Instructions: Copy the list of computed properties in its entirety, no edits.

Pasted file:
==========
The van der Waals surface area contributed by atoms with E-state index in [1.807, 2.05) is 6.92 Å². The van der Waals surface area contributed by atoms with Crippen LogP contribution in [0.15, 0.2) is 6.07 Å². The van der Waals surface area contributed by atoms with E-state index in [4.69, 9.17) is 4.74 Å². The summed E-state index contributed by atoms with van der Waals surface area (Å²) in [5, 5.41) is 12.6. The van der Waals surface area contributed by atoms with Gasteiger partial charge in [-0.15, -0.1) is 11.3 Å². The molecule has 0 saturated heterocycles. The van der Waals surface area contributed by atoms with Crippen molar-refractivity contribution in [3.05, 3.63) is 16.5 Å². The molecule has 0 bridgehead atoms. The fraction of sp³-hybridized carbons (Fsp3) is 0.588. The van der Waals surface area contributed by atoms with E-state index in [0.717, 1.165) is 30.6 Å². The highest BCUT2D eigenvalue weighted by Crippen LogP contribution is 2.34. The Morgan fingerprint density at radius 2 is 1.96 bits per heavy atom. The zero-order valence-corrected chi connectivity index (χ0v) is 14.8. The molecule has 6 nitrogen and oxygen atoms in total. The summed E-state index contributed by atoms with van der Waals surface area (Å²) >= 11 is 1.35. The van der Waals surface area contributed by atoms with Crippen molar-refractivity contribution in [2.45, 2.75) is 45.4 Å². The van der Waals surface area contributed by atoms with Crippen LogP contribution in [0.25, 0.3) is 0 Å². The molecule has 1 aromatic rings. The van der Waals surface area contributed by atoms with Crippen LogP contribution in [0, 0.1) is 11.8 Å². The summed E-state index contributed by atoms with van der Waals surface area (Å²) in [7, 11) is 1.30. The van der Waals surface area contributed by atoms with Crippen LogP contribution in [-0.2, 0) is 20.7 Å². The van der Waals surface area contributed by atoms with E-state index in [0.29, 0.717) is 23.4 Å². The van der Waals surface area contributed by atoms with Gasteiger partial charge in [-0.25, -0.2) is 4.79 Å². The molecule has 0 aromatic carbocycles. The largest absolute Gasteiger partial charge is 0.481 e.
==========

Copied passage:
The van der Waals surface area contributed by atoms with E-state index in [1.807, 2.05) is 6.92 Å². The van der Waals surface area contributed by atoms with Crippen LogP contribution in [0.15, 0.2) is 6.07 Å². The van der Waals surface area contributed by atoms with E-state index in [4.69, 9.17) is 4.74 Å². The summed E-state index contributed by atoms with van der Waals surface area (Å²) in [5, 5.41) is 12.6. The van der Waals surface area contributed by atoms with Gasteiger partial charge in [-0.15, -0.1) is 11.3 Å². The molecule has 0 saturated heterocycles. The van der Waals surface area contributed by atoms with Crippen molar-refractivity contribution in [3.05, 3.63) is 16.5 Å². The molecule has 0 bridgehead atoms. The fraction of sp³-hybridized carbons (Fsp3) is 0.588. The van der Waals surface area contributed by atoms with E-state index in [0.717, 1.165) is 30.6 Å². The highest BCUT2D eigenvalue weighted by Crippen LogP contribution is 2.34. The Morgan fingerprint density at radius 2 is 1.96 bits per heavy atom. The zero-order valence-corrected chi connectivity index (χ0v) is 14.8. The molecule has 6 nitrogen and oxygen atoms in total. The summed E-state index contributed by atoms with van der Waals surface area (Å²) >= 11 is 1.35. The van der Waals surface area contributed by atoms with Crippen molar-refractivity contribution in [2.45, 2.75) is 45.4 Å². The van der Waals surface area contributed by atoms with Crippen LogP contribution in [0.25, 0.3) is 0 Å². The molecule has 1 aromatic rings. The van der Waals surface area contributed by atoms with Crippen LogP contribution in [0, 0.1) is 11.8 Å². The summed E-state index contributed by atoms with van der Waals surface area (Å²) in [7, 11) is 1.30. The van der Waals surface area contributed by atoms with Crippen LogP contribution in [-0.2, 0) is 20.7 Å². The van der Waals surface area contributed by atoms with E-state index in [0.29, 0.717) is 23.4 Å². The van der Waals surface area contributed by atoms with Gasteiger partial charge in [-0.25, -0.2) is 4.79 Å². The molecule has 0 aromatic carbocycles. The largest absolute Gasteiger partial charge is 0.481 e.